We’ve just put up a new working paper on gender laws, values, and outcomes worldwide. It looks at the correlates with attitudes towards women in education, the work place and politics, and links those attitudes to the legal status of women, as well as outcomes—including labor force participation, college enrollment, and the percentage of women in parliament.

Among the results:

  • Individuals can have very different views about equality in schooling compared to political equality or equality in the labor force, and there’s considerable variance within countries on these questions. Most variation in attitudes is not correlated with standard demographic variables. Beware assuming broad national gender norms or stereotypes explain all.
  • Attitudes towards education (the equal importance of university for boys and girls) are more progressive than attitudes to business and politics. That’s reflected in outcomes—where education is close to gender parity while business and politics remain unequal.
  • Moving ahead 50 years changes the average response worldwide by between 8 and 18 percent of the way between 100 percent opposition to gender equality to 100 percent support, depending on the question. At present rates of progress, perhaps by 2100 nearly everyone planet-wide will agree that women are as good business and political leaders as men.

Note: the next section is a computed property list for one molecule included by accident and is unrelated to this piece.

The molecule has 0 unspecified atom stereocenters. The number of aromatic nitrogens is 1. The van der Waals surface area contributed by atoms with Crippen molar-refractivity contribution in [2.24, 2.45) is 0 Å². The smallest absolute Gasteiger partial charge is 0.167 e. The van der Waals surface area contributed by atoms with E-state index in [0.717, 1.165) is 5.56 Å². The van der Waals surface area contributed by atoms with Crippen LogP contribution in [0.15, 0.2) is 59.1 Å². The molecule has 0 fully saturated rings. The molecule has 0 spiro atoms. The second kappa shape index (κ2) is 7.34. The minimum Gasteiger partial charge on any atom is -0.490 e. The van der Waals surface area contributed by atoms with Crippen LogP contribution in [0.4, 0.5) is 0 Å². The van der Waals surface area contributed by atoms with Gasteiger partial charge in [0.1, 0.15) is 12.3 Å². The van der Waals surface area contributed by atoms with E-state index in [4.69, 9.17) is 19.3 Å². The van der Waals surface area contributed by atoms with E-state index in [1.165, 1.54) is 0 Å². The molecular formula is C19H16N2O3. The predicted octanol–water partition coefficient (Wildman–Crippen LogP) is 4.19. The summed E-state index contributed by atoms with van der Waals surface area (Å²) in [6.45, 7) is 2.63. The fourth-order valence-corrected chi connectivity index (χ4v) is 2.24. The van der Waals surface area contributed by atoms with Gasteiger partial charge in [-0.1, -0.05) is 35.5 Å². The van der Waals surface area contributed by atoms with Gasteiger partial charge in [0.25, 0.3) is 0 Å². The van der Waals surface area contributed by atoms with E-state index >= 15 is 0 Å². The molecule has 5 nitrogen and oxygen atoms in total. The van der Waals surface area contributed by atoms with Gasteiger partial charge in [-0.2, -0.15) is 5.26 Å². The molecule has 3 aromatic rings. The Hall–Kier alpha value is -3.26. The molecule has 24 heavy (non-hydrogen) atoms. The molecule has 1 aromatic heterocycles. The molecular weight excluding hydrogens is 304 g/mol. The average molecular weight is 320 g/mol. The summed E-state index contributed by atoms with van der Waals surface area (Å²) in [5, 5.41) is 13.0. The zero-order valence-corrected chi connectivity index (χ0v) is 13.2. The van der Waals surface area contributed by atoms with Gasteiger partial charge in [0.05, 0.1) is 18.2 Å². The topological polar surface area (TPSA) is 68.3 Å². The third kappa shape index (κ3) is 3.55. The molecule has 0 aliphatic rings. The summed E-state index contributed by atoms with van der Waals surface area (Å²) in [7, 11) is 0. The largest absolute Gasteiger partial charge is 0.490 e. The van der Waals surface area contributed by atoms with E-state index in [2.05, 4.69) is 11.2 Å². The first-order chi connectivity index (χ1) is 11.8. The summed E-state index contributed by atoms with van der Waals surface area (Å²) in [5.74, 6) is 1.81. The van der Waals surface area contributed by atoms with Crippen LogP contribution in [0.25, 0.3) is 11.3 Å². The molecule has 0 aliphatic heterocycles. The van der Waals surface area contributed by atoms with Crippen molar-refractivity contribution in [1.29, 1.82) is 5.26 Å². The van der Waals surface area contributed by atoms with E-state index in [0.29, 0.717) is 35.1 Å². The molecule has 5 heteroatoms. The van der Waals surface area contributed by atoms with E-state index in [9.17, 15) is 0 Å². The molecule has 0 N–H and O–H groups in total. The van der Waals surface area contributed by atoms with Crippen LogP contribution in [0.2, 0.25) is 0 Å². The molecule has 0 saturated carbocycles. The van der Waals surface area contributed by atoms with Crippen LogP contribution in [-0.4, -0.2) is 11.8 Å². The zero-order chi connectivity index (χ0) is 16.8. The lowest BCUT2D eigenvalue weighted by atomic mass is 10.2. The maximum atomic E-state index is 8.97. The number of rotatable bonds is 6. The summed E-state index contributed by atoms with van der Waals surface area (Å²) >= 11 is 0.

• With the above caveats, younger people are more in favor of gender equality. So are women. All else equal, men aged 20 have about the same attitudes towards gender equality as women aged 70.
  • Individual income and education as well as national average income and education are associated with more positive attitudes towards equality. That said, faster growing countries do not see more rapidly improving norms.
  • Unsurprisingly, laws favoring gender equality, values, and equality of outcomes are all strongly correlated. Previous literature and this paper suggests working to change both laws and values can work to improve outcomes. And there is a space for international agreements like the Convention on the Elimination of All forms of Discrimination Against Women (CEDAW) to foster legal change that improves outcomes.

The pessimist will look at the paper’s results and see that progress is slow, halting, and can reverse. The optimist will see that the trend around norms is in the right direction and that outcomes can be improved by legal change. Either way, there is still a considerable global agenda to improve all three of these interlinked components—attitudes, laws, and outcomes, particularly in the marketplace—and no time like right now to start.